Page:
This week we were supposed to write about a hell-no-we-won’t-go ingredient -- parabens. But really digging in to the research revealed more questions than answers.
For years now, we’ve been told to avoid parabens in the products we use, but I wasn’t sure we all knew exactly why. Well, we took this element, stripped it down, and created a fun LMNTL graphic for you.
We start getting exposed to parabens in earnest in our teenage years -- the same years when we’re learning how to groom ourselves. Common personal care products like makeup, cleansers, sunscreen and toothpastes all contain parabens. When they’re applied to your skin, a small amount of parabens are absorbed, and may even reach your bloodstream. It can even be detected in your urine. So is this a good thing or a bad thing?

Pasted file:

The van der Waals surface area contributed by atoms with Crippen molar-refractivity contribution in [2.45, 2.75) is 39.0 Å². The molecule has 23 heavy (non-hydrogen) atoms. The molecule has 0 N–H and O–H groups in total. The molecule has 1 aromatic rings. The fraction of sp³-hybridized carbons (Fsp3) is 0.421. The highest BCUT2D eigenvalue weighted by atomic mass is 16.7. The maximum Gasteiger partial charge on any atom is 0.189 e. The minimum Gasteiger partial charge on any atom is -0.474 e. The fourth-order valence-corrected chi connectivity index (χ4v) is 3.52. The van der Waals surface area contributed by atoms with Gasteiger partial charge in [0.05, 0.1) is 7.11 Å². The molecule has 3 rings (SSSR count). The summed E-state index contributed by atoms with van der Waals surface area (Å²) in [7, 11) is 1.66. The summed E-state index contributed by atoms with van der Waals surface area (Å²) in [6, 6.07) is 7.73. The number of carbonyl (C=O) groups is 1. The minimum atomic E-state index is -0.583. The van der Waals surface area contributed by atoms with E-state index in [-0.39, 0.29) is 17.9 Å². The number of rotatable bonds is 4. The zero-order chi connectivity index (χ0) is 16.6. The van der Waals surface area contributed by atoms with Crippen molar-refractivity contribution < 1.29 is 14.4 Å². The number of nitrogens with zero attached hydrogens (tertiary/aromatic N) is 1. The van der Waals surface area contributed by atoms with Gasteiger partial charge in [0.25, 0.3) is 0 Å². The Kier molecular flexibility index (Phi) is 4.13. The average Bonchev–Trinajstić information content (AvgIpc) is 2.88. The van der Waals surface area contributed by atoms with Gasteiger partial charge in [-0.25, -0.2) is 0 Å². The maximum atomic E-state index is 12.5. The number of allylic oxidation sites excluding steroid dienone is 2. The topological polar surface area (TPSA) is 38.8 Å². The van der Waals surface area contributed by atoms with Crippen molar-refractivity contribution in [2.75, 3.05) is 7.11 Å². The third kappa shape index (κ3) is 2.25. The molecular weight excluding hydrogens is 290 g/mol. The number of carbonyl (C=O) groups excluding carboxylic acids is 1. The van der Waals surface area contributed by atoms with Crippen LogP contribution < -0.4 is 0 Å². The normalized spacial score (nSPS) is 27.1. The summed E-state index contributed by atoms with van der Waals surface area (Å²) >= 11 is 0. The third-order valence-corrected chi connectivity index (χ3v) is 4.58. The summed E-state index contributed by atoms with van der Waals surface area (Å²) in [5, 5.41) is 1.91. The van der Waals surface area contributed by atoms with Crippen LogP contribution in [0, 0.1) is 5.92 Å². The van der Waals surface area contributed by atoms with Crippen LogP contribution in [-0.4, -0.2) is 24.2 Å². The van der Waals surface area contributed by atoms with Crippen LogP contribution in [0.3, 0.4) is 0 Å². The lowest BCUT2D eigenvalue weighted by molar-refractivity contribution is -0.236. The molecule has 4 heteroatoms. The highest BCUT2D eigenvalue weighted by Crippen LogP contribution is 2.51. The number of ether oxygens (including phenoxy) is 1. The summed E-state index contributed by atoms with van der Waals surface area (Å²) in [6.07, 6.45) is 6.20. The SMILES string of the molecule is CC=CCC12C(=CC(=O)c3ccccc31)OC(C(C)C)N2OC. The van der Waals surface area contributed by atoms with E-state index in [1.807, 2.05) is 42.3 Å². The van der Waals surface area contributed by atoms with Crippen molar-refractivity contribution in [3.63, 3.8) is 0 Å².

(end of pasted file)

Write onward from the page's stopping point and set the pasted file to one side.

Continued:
There have been claims that exposure to parabens can lead to reduced hormone production, ovarian cancer, and breast cancer, but there isn’t enough evidence to support that thinking. Studies that claim this did so because they found small traces in tumors, but no one has shown a true cause and effect. They have shown that an allergic reaction can result from paraben containing products being applied to damaged or broken skin (basically a shortcut to your bloodstream).
Parabens, in turns out, may be less sensitizing (cause an allergic reaction) than other common preservatives used in cosmetic products such as quaternium-15, imidazolidinyl urea, diazolidinyl urea.
Paraben-free products cost more money. But they’re not just paraben-free; often they’ll also exclude other harmful ingredients, and so the cost could be justified. Organic and all-natural skincare brands, including probiotic skincare brands, typically leave out parabens from their forumlations. So if you’re unsettled by the lack of conclusive research on either end of this debate, going organic might make sense for you.